Yes, as life goes on (I’ll soon be hitting that big seven-OH!), I still marvel at seeing the world: I still get motion sick on most transport, I can’t swim (I’ve almost drowned before) and I have vertigo so I tend to close my eyes on narrow mountain trails (not recommended). Yet I spend a great part of my life in moving vehicles, I love to kayak, and you’ll often find me at altitudes far higher than I’d bargained for.
Over the years, I somehow managed to get lost in a Mozambican minefield, paddle my way out of a Philippine flood, get shot at in Beirut, and survive an elephant cow stampede in Nigeria – so I’ve learned the art of taking care of myself on the road or in any foreign city and my joy is to share that learning with you.
The birth of Women on the Road
Funny thing – I had no intention of writing a blog, not ever.
When I first returned from my years of gallivanting, I wanted to write a book about my travels, but I put it off for so long it didn’t make much sense anymore. And now we had the Internet, so in late 2006 I started Women on the Road.
This website, Women on the Road, is here to help you travel, whatever your fears or concerns. Whether it’s to plan a trip, discover the world or live abroad, this is where we can have conversations about how women travel differently than men and why, like it or not, it’s less safe for us out there. It shouldn’t have to be that way.
But we are different!
We need to be more careful at night. We have to fight off more unwanted attention. And we may be (often wrongly) perceived as more vulnerable.
Why am I telling you this?
Because during my travels, I didn’t have the hands-on information I needed to stay safe, travel smart or simply get from A to B. I learned on the fly.
Are you a woman…
- Who wants a career break?
- Who is suddenly single?
- Looking for a gap year adventure?
- Who needs to get away on her own for a while?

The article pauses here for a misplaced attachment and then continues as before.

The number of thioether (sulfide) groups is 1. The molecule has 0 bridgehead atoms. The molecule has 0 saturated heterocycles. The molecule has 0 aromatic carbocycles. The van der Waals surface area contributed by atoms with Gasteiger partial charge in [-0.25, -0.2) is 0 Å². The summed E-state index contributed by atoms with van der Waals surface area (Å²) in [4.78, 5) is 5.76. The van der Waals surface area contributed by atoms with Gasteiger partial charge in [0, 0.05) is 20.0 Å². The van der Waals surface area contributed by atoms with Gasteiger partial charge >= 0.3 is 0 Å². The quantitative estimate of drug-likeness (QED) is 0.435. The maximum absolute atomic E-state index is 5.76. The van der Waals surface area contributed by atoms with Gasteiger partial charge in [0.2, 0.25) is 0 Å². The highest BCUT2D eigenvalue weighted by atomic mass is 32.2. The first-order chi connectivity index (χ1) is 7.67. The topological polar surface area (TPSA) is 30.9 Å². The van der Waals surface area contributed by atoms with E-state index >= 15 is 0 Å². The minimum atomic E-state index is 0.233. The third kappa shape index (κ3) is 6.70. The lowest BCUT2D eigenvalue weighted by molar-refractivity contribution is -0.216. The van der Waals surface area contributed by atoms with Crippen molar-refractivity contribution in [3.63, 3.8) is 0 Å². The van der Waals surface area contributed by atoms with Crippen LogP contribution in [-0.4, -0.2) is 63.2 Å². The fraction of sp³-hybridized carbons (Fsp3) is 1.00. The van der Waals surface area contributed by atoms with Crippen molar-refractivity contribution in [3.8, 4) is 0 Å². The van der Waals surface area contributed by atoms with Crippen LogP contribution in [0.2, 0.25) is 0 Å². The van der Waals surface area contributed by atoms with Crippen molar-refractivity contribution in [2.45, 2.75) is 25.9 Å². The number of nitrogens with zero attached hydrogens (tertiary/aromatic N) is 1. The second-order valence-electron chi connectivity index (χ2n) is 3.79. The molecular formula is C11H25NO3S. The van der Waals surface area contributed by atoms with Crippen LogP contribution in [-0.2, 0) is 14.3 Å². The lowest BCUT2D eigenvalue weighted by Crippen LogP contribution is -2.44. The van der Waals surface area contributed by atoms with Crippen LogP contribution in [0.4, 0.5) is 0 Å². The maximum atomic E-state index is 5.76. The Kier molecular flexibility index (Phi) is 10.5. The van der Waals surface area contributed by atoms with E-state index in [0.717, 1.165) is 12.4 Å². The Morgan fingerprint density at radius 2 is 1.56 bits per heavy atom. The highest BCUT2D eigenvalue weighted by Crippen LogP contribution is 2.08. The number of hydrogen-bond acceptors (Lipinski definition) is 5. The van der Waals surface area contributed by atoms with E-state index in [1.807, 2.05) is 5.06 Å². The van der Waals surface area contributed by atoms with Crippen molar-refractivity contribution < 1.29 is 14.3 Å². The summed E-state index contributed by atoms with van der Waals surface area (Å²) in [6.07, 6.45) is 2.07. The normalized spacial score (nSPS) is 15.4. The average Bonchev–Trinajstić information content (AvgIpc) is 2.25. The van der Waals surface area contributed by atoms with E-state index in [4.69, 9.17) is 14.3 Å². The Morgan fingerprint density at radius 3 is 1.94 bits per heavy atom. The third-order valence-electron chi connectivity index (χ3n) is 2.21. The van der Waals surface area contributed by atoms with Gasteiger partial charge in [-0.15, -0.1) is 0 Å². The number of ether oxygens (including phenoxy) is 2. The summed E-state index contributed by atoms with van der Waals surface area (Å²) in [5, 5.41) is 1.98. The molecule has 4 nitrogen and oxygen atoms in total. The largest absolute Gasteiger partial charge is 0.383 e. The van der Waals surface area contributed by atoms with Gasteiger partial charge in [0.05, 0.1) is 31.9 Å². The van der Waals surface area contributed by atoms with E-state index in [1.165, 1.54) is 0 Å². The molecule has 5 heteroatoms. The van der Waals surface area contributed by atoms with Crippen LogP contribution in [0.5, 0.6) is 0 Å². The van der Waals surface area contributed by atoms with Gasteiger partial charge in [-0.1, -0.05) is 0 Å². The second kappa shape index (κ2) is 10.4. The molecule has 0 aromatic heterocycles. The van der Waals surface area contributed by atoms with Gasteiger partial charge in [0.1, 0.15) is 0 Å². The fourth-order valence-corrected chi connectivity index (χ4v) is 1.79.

- Trying to gain strength or independence?
- Who wants to prove she can do it?
- Who has a partner who hates travel?
- Who needs a fresh start?
- Who wants to see beyond the tour groups and souvenir shops?
- Searching for a spiritual experience?
- Curious about why women travel solo?
- Or are you a woman who simply likes adventure?
- Whatever your reasons or your situation, if you yearn to travel far and wide, you belong here!
You’ll find it all here. If this is your first time on this site, check out the introduction on my Start Here page: it walks you through all the highlights and must-reads.
Women on the Road NEWS
If you’d rather receive your women’s travel tips and strategies by email, then subscribe to Women on the Road NEWS using the form at the bottom of this page. I’ll get it to you every other Tuesday (and I’ll send you my list of the ‘9 indispensables’ I never travel without!)
- Readers of Women on the Road NEWS have learned how to calculate their carbon footprint, use Google Maps to stay in touch, start learning new languages, eat out alone without panicking, deal with travel burnout, and find free accommodation anywhere in the world.
- Are you concerned about safety? Do you want to become a volunteer? Need to make money while you travel? Women on the Road NEWS shares precise and practical information with you about how women travel so you’ll be prepared, no matter what your trip throws at you.
- And of course you’ll also get my list of 9 indispensable items, the ones I can’t travel without!
“Leyla, your newsletter is great. I loved your page on how to enjoy eating alone since that is frequently uncomfortable for us solo travelers – your tips really helped. Your ezine is so packed with info and helpful links I always look forward to receiving it. It has opened my eyes to new places, different ways to travel, and useful resources. I always get extra inspiration from your ezine to travel more and be adventurous. I consider myself a pretty savvy traveller, but you are my idol!”
~Diane Gilabert, San Diego, USA